• Incorporate daily exercise into your routine. Go for a walk during lunch, plan to attend a fitness class, or opt for the distant parking spot. Every minute of physical activity counts!


In recent years, it has been stated that "sitting is as harmful as smoking." While it's true that both sitting and smoking have detrimental effects on health, it's challenging to draw a direct comparison between them. The distinction lies in societal attitudes: one has been stigmatised while the other has been normalised and expanded upon.


We need to quicly mention N.E.A.T


Increasing physical activity through routine tasks can boost Non-Exercise Activity Thermogenesis (NEAT), which encompasses all daily activities aside from sleeping, eating, and exercise. Levels of NEAT ranges widely, with variance of up to 2000 kilocalories per day between two individuals of similar size.


NEAT contributes to energy expenditure and has benefits for longevity and weight management. In regions with long-lived individuals, people naturally engage in NEAT activities like gardening and household chores. Managing body weight involves finding a balance between energy input and output, with NEAT playing a crucial role. For an average worker spending most of her/his time in a seated position, occupational NEAT is relatively low and associated energy costs range at a maximum of 700 kcal per day. A comparable person working mainly in a STANDING position can increase their occupational NEAT to up to 1400 kcal per day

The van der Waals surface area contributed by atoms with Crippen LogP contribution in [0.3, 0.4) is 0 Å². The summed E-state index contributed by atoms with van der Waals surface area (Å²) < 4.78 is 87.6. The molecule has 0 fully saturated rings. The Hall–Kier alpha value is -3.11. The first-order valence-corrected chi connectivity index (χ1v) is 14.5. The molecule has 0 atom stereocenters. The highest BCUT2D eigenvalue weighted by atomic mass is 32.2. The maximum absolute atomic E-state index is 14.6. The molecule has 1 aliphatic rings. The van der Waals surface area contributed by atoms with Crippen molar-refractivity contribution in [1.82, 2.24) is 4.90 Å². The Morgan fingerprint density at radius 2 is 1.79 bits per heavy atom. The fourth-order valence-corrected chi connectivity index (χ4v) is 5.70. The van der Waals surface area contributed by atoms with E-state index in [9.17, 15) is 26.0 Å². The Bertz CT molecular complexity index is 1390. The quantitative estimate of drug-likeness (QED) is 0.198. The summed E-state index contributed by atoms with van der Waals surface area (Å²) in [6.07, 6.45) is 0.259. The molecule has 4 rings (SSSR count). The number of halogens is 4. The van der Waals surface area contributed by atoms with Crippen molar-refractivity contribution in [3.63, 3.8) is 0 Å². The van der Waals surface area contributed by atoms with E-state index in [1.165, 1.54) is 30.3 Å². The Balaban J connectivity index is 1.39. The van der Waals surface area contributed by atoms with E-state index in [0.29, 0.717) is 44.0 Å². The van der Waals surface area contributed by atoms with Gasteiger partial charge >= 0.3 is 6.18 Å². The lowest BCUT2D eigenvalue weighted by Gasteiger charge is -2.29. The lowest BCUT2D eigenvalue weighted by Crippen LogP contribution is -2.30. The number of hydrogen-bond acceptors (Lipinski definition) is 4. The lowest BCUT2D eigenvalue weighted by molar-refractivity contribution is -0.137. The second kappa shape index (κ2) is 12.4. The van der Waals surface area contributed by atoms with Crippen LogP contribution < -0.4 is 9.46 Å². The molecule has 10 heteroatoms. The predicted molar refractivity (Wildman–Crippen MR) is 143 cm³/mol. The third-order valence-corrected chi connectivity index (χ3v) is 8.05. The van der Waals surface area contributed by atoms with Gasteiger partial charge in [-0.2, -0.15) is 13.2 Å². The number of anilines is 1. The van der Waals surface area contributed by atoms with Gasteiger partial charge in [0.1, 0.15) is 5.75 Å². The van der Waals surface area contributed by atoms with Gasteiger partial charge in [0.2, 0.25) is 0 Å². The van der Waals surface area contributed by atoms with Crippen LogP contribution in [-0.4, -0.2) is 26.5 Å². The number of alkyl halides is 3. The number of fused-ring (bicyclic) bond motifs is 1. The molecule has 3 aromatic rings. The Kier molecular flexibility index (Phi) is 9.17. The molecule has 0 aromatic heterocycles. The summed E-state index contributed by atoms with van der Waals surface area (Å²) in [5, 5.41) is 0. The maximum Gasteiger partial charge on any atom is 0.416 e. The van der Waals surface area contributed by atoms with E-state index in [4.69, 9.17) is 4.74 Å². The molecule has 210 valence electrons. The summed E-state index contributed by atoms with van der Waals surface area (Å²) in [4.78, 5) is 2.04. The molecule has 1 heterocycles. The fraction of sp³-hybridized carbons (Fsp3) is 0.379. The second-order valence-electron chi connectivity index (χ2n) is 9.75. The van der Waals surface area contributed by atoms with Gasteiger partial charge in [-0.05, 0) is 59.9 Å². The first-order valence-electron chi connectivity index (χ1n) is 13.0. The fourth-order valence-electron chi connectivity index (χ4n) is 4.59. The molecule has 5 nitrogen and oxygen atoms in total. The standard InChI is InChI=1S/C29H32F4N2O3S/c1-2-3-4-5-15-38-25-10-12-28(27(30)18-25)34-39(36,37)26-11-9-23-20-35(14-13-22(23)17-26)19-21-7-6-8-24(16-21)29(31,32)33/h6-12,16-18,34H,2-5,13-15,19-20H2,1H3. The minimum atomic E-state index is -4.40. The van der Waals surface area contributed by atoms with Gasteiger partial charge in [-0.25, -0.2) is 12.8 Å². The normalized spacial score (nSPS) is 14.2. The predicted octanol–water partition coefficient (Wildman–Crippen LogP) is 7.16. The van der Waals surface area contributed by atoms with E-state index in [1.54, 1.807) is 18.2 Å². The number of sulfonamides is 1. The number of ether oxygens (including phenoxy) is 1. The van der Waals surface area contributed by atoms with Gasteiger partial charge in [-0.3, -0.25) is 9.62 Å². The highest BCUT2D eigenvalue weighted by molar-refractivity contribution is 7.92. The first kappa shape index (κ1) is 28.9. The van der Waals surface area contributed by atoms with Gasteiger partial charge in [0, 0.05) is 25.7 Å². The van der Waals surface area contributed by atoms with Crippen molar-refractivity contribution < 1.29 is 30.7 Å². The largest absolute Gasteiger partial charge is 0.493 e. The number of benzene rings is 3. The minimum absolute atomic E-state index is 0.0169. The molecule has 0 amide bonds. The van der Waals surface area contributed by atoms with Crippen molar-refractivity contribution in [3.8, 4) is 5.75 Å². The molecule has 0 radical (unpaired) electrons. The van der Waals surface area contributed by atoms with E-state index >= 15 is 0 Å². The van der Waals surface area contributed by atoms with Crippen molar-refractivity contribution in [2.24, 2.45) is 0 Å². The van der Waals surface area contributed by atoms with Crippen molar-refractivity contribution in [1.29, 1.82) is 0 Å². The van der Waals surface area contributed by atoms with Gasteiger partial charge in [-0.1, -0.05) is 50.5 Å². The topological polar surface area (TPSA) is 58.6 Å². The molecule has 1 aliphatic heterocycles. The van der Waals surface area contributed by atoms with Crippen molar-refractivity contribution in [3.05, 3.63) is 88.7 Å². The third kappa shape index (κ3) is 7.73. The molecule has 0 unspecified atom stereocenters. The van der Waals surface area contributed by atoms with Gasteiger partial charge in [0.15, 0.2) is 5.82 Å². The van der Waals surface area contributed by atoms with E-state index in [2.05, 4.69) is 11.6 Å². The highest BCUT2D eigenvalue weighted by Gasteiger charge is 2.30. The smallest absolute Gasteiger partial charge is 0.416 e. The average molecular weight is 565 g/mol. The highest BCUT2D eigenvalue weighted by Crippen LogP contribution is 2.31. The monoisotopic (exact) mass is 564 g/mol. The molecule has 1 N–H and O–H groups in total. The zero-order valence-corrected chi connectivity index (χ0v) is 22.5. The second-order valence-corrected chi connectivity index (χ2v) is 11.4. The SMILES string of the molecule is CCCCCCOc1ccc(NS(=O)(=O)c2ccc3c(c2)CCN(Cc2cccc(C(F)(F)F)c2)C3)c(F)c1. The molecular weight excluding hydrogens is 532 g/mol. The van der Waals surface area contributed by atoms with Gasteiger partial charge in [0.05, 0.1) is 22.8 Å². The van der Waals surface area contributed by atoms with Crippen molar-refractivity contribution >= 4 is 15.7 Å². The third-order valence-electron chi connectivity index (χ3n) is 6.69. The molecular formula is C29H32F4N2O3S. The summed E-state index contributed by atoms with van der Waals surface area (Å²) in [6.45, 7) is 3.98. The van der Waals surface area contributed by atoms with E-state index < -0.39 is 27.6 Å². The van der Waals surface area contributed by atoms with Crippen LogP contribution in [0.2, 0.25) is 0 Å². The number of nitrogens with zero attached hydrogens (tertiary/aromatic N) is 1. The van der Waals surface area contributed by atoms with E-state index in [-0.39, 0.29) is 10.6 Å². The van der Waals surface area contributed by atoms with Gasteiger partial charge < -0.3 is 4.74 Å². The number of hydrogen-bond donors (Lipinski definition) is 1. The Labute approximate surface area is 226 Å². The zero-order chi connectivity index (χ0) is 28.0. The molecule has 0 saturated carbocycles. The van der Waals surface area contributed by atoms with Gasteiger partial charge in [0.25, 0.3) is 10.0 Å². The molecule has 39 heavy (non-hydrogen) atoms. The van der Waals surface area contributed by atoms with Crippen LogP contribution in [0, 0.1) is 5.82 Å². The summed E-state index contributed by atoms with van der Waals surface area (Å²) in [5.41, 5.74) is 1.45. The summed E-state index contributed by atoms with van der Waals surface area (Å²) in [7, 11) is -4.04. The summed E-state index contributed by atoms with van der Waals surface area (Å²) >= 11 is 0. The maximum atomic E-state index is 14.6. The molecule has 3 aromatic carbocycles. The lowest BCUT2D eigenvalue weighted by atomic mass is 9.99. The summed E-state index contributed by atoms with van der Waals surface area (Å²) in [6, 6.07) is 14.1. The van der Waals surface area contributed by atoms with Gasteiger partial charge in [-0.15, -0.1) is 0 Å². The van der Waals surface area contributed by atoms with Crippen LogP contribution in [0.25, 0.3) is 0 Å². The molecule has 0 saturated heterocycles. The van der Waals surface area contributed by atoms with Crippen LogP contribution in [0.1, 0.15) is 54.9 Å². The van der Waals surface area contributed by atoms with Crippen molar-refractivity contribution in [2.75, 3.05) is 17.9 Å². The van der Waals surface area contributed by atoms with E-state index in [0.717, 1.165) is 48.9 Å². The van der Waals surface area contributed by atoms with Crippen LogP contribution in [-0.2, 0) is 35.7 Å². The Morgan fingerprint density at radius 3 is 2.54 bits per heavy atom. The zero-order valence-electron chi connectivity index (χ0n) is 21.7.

To enhance NEAT, individuals can take simple steps such as using stairs, walking or cycling for transportation, parking farther from destinations, doing household chores regularly, and incorporating standing into work routines. Additionally, taking walking breaks during work hours and walking to various places, like the grocery store or coffee meet-ups, can further increase NEAT and promote a healthier, longer life.




Summary


Thus, occupations relying on intense physical activity can expend 1500 kcal per day more than a sedentary job or you can add in NEAT into your day job! 

Taking a break is essential, but when does "taking a break" transform into leading a sedentary life? Examine the hours in your day. How many of them are spent in a chair? Be honest with yourself. While sitting at your desk may not be equivalent to hanging out in a smoking area, it could potentially yield similar outcomes.


References 


· Ekelund U, Steene-Johannessen J, Brown WJ, et al. 2016, ‘Does physical activity attenuate, or even eliminate, the detrimental association of sitting time with mortality? A harmonised meta-analysis of data from more than 1 million men and women’, The Lancet, vol. 388, pp. 1302–10.

· Sedentary behaviour, 2014, Australian Government Department of Health.

· Move more, sit less, Heart Foundation, Australia.

· Physical inactivity a leading cause of disease and disability, warns WHO, 2002, World Health Organization.

· Having desk job 'doubles risk' of heart attack, 2012, NHS choices.

· Wilmot EG, Edwardson CL, Achana FA et al. 2012, ‘Sedentary time in adults and the association with diabetes, cardiovascular disease and death: systematic review and meta-analysis’, Diabetologia, vol. 55, no. 11, pp. 2895–2905.